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“Novices shall be allowed to retain their hair until Profession, owing to the great inconvenience to rejected Novices”. So states a Chapter minute from 1903. I can only imagine the relief for those Novices who didn’t stay! I’m not sure when the practice of shaving our heads stopped for Professed Sisters, but I believe it was several decades before I joined; until I came across that minute, I hadn’t realised we had ever done it. Of course, if you are wearing a veil, having little hair does make some sense, otherwise your hair tends to pull the veil back as it grows (she says from experience). We were still wearing veils when I joined the Community, although by the time we dispersed, it had stopped completely. Jackie, who was clothed last Wednesday, the feast of the visit of Mary to Elizabeth (Luke 1:39 onwards) was only the second Novice to be clothed without a veil. It makes for a much simpler Clothing service, as well as making us look more human (as someone commented when I stopped wearing mine).

Clothings in CAH tend to take place on a festival; mine happened on Pentecost, which was a lovely day. The Clothing ceremony is when an individual becomes a Novice; she is literally clothed in the Habit. Our Clothing ceremony is fairly short; Jackie made some simple promises, before a short reading and some responses, after which her habit was blessed and she was led out to be clothed, coming back wearing her habit, complete with belt. Professed Sisters wear a girdle, with 3 knots in them to signify the vows we have made, but in CAH Novices wear a belt; in some Communities, I believe, they wear the girdle minus knots. Jackie’s cross was blessed separately, and was put on for her. The ceremony is about more than clothes, although that is the most obvious change. It is about an individual committing to testing her vocation to the Community, and the Community acknowledging that testing. It is also about an individual seeking God’s will for her life, and that seeking being, for a time at least, with the Community. Nowadays that ‘with’ is not a physical place; as we are dispersed, Novices continue in their home setting, with regular visits to the Bungay house, and training on being a CAH Sister also (yes, that can happen in a dispersed Community, although I’m not the one who does it, so I haven’t investigated the details).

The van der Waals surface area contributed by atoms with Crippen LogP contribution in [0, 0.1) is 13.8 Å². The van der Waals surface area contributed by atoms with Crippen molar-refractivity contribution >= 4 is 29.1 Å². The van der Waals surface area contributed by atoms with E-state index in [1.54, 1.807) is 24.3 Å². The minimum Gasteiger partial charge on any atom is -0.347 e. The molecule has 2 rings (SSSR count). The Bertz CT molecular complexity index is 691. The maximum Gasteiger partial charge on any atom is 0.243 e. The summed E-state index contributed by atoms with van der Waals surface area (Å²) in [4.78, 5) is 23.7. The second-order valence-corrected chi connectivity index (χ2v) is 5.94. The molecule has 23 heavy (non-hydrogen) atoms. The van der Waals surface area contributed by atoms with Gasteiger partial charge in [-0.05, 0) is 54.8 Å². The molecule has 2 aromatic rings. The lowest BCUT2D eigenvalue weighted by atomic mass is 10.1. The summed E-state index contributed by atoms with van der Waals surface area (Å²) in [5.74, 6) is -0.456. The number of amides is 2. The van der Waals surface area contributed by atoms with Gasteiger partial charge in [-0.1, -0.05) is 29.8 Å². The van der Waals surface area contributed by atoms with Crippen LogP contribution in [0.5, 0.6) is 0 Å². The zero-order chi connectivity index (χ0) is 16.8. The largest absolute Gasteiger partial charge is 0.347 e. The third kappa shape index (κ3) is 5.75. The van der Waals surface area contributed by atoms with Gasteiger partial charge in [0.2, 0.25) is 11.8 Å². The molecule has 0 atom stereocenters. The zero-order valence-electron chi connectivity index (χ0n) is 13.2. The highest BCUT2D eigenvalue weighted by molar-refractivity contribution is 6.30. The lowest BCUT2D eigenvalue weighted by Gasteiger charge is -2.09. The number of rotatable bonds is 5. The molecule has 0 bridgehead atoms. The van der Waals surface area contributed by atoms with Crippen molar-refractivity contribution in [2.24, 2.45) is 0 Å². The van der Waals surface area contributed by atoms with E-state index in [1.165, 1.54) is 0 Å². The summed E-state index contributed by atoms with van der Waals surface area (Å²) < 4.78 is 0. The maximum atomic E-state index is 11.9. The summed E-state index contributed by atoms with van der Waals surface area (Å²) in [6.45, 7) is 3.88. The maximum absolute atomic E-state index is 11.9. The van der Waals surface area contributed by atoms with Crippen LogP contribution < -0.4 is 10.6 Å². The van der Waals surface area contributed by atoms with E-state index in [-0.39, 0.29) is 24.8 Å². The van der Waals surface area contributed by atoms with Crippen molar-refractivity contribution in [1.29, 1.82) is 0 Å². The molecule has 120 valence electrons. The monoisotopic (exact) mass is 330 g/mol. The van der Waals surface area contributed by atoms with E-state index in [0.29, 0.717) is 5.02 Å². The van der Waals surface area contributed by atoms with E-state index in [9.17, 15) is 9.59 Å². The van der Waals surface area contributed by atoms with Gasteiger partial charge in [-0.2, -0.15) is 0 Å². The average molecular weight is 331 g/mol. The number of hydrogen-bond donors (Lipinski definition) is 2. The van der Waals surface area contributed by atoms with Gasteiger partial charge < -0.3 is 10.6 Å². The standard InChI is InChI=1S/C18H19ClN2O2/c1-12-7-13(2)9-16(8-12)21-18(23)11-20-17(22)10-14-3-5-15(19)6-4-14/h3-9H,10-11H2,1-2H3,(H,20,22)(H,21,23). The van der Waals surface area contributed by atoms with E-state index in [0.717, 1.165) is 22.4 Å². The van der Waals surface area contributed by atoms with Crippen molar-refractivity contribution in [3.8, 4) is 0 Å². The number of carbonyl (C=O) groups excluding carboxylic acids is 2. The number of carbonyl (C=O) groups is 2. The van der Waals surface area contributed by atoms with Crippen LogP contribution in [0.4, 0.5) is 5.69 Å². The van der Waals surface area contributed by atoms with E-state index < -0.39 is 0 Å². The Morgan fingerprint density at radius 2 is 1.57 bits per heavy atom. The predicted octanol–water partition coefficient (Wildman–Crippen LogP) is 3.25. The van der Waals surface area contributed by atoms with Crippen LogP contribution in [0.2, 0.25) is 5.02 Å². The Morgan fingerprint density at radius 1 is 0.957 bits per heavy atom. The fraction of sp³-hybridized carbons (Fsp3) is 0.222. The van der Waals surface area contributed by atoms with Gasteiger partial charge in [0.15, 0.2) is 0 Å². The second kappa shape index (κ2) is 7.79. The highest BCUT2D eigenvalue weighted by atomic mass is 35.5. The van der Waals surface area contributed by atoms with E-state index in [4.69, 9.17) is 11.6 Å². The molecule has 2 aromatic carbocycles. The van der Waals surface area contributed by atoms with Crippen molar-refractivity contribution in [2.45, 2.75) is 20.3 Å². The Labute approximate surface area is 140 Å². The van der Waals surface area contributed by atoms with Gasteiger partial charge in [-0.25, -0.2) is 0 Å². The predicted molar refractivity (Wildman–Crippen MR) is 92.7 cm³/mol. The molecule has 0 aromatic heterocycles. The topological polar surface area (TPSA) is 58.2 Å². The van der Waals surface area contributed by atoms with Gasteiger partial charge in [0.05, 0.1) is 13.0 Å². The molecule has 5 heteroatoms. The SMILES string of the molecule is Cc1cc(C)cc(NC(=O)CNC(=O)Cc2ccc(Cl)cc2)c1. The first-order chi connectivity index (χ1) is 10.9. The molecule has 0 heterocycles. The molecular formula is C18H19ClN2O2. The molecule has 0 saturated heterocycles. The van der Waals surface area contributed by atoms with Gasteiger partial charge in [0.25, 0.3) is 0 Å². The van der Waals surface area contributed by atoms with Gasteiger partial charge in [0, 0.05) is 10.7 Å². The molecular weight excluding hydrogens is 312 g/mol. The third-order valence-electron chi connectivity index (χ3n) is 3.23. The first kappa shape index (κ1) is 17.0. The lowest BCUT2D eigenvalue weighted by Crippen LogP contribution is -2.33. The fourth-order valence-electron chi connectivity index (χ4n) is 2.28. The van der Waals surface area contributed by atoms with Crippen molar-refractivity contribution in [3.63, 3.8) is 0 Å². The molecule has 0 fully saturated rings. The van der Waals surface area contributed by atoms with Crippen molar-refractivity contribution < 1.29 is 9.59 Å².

A Sister is ‘in religion’ from the moment of her Clothing; that is when her life as a Religious begins. I have been professed for 23 years, but in religion for 26. Each of our departed Sisters has the years that they have been in religion on their gravestone. We have no record of early Clothings, at least not that I have discovered, so it also a helpful guide as to when a Sister joined the Community. Novices are not committed to the Community for a specific time, and may leave if they discern that this is the way forward for them. It is a time of testing, the next stage of a journey, not an arrival. Some will stay, and some will go. That is the nature of a testing. It is also very true to our own religious journey. We are all travelling, we have none of us yet arrived. For each of the present Sisters, I suspect, their time in Community has led them to places unexpected and unforeseen.

A Clothing is a time of commitment; so, we sang ‘Come down, O Love Divine’ invoking the Holy Spirit’s aid for our new Sister; and, at the end, ‘Be thou my Vision’, underlying that total devotion to God that is, at least, the aim of our being. A short sermon was preached, each Clothing sermon being unique. All CAH celebrations end with tea and cake, and this was no exception. The small congregation gathered in the sitting room, where we were offered the choice between a Victoria Sponge or Chocolate cake …. This is as much part of the Clothing as the ceremony itself. Yes, of course, cake is not vital and we could celebrate a Clothing without it. But it is part of the Celebration to come together to celebrate over food; to rejoice together in our new Sister. Back in the past, that celebration would have been ‘Community only’, as other visitors went to the guest house for refreshments. The new Novice was allowed to see friends and family later on, but the core of the celebration was within Community; that has now changed, as we all gathered together to rejoice in Jackie’s clothing.

Rejoicing happened, too, when Mary visited Elizabeth. I can only imagine the necessity for Mary to spend some time with her older relative, who was in a similar – although different – situation to her; the comfort that came from Elizabeth’s affirmation of the Angel’s message; the joy that resulted in the praise of the Magnificat. This, too, was only the beginning of Mary’s journey, a journey that would take her to unexpected places and devastating situations. The rejoicing that happened as Mary sang the Magnificat was part of that journey, and the time spent with Elizabeth probably an essential preparation for what was to follow. The joy and celebrations of these times of commitment are an essential undergirding for the life ahead, wherever that may lead us. Crucially, too, those times of joy and celebration are communal times; as we follow a God of Love, so those times together are of vital importance in drawing us closer to the God who is Love.

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